I’m among the many saddened by Slide Hampton’s departure at age 89, but what a life and what a career. I’d been putting a list together anyway, and so I’ll rush this out to provide some earfood for the curious/uninitiated and to invite other Slide-lovers to chime in. This one specifically revolves around currently-in-print sides, though crate-diggers will find a good bit more to enjoy as well. I was first introduced to Slide’s genius by a colleague of his (and teacher of mine), William Fielder, aka “Prof.” Slide embodied the word “virtuoso” both with his trombone and with his pen (I’m excluding tracks he didn’t play on from this list, but that’s another very large and impressive can of worms). Here is a small sampling of some beautiful work from Slide.

1 ) “Slide’s Ride” from Two Bones by Curtis Fuller (1958)

Though not Slide’s first recording, this is the first recording of one of his tunes I’m aware of. He and Curtis Fuller (man, what a rough year for trombone giants’ mortality) both burn here, separated by a nice solo by pianist Sonny Clark.

2 ) “Go East, Young Man” from Horn of Plenty (reissued as Two Sides of Slide) (1959)

This is a hip tune with a clever arrangement, characteristic on both levels of his highly personal approach to composing for octet. Slide’s own solo is quite intense and there’s a nice solo in addition by Jay Cameron on baritone saxophone, a lesser-known player who was an important contributor to Slide’s octet sessions of the era.

3 ) “Part 1 – Impression” from Two Sides of Slide (reissued as The Cloister Suite) (1961)

This selection, another great octet example, is totally cheating in that once you hear the moody, idiosyncratic writing on the first movement of this ambitious suite (as well as Slide’s masterful trombone playing) you will invariably need to listen to the other three movements to get the whole picture. And you’ll be glad you did.

4 ) “Chop Suey” from Mellow-dy (1967)

I challenge anyone to come up with a more burning example of a trombonist soloing on an up-tempo swing tune than this. His interplay with and the subsequent solo by the great pianist Martial Solal are also wonderful, and while this wasn’t the first recording he ever made in Europe, this one presages the ten subsequent years of those.

5 ) “My Blues” from A Day in Copenhagen by Dexter Gordon (1969)

One could make a case for this session as the definitive example of American ex-pat jazz. Aside from bass giant Niels-Henning Orsted Pedersen, all the musicians here (Slide, Dexter, Dizzy Reece, Kenny Drew, Art Taylor) fit the bill, and more importantly, this swings like crazy (with Slide’s tune, arrangement, and trombone solo all wonderful).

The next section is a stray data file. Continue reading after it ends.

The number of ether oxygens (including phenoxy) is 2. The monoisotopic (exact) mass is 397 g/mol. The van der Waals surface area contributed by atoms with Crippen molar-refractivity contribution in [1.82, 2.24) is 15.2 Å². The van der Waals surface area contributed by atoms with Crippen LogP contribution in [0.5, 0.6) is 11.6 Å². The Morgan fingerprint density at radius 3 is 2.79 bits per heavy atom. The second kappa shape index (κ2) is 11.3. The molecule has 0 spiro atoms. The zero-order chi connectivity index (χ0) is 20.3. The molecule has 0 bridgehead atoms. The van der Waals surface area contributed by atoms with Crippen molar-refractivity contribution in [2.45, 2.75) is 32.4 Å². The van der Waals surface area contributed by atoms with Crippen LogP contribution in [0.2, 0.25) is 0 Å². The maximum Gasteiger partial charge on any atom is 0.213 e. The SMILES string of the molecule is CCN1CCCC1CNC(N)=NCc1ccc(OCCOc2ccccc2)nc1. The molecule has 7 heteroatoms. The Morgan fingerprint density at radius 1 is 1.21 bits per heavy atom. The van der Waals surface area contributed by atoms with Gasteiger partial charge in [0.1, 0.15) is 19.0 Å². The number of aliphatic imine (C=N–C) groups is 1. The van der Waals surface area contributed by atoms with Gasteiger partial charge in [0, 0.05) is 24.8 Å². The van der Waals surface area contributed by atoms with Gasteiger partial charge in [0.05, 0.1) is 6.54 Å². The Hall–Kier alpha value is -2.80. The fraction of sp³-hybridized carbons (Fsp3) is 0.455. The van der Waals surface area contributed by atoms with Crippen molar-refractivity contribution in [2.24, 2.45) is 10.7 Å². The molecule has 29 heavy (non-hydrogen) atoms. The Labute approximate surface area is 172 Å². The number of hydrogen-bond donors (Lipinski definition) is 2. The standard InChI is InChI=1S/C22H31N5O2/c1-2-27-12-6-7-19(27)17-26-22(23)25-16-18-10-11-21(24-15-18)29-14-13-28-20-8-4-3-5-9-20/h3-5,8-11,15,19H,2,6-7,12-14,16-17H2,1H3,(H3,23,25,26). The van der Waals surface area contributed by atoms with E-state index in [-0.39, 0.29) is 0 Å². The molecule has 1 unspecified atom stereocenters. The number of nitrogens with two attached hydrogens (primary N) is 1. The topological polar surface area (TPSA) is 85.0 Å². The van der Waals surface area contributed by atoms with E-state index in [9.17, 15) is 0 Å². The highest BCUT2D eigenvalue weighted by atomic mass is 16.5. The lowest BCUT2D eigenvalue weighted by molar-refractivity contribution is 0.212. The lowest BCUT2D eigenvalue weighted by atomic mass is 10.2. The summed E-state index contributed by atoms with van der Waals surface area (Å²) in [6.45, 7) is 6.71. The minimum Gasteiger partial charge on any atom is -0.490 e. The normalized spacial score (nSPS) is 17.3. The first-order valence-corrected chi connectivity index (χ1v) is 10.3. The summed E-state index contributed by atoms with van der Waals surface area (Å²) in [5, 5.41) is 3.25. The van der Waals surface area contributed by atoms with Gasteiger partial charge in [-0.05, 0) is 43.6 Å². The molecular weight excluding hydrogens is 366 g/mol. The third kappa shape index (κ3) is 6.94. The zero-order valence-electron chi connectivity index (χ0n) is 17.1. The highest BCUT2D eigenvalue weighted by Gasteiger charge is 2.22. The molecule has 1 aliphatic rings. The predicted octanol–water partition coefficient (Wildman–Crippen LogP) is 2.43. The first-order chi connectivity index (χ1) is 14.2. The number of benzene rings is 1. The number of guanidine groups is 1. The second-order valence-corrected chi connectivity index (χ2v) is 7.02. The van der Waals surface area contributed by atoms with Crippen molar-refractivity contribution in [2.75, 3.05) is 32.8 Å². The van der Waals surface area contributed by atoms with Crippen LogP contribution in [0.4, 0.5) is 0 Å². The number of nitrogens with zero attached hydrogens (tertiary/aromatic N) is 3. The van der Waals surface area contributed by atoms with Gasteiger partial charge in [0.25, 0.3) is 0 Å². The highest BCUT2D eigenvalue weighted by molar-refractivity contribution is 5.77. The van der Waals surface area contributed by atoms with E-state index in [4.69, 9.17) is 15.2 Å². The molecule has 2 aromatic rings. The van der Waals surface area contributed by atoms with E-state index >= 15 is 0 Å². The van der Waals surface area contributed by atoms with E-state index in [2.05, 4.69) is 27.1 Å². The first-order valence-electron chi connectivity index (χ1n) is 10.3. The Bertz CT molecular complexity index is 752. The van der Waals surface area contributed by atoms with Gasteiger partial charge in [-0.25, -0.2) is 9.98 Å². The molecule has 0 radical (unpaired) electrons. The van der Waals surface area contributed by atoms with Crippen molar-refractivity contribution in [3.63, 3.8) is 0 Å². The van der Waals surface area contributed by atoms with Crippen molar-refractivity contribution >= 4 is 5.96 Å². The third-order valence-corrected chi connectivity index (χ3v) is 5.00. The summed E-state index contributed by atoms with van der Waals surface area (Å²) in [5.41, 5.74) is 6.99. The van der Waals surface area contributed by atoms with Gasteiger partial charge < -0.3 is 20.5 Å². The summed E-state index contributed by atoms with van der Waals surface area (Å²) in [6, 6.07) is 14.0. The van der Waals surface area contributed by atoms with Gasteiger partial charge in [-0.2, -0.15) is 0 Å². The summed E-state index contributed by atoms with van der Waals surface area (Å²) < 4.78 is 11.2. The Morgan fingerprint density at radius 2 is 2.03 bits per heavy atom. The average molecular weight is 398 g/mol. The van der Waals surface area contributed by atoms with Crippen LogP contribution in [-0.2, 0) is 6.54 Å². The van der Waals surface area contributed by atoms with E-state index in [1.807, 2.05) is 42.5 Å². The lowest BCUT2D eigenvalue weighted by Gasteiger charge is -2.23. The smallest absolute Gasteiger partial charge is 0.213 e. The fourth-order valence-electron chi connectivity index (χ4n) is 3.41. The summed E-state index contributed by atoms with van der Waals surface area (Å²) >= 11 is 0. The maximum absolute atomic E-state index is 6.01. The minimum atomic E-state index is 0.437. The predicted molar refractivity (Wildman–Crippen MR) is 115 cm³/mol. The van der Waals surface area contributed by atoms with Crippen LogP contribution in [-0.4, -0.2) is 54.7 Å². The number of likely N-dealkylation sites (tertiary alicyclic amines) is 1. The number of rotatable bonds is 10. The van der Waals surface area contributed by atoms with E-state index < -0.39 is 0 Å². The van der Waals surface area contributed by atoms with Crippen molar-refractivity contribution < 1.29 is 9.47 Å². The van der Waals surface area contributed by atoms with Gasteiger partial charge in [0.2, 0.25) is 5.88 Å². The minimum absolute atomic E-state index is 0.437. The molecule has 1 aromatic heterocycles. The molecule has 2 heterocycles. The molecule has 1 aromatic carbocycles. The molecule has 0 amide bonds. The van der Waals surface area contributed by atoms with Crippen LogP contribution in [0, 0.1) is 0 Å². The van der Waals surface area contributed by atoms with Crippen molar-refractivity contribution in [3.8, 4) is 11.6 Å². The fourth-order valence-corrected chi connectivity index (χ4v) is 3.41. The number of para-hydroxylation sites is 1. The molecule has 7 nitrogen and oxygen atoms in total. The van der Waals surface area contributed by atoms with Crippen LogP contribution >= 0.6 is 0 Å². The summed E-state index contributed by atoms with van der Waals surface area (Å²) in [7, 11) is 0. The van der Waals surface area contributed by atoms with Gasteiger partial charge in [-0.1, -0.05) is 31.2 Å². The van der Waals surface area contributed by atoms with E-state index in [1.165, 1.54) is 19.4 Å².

6 ) “Tribute” from Give Me a Double by Slide Hampton/Joe Haider Orchestra (1974)

Slide thriving in Europe in the 1970s? Slide providing a pitch-perfect big band arrangement? Slide shredding on the chords from Coltrane’s “Giant Steps?” Check, check, and check.

7 ) “Every Man Is A King” from Something In Common by Sam Jones (1977)

This powerful Hampton composition is a highlight of this album by Sam Jones, a bassist whose recorded partnership with Slide goes back nearly 20 years prior, courtesy of Nat Adderley’s Much Brass record. Bob Berg, Blue Mitchell, Cedar Walton, and Billy Higgins are also featured.

8 ) “Roots” from Roots (1985)

This Hampton composition and really this whole album (featuring Clifford Jordan on tenor saxophone, David Williams on bass, and, again, the iconic tandem of Cedar Walton/Billy Higgins) is a highlight of the Criss Cross label’s huge and important output and of 1980s straight-ahead jazz more generally.

9 ) “Entre Nous” from Panorama: Live at the Village Vanguard by Jim Hall (1996)

This whole performance is a clinic in melody, from the opening duet section with just Hall’s guitar and Hampton’s trombone to the subsequent group interplay with Scott Colley and Terry Clarke in addition.

10 ) “A Day In Vienna” from Nothing Serious by Roy Hargrove (2005)

Later in his career, Slide was a featured soloist on a number of albums by musicians of younger generations, including this grooving performance of a Slide composition (first recorded with Dexter Gordon on the session cited above) by Roy Hargrove, a giant in his own right and well known for his devotion to the elders.

 

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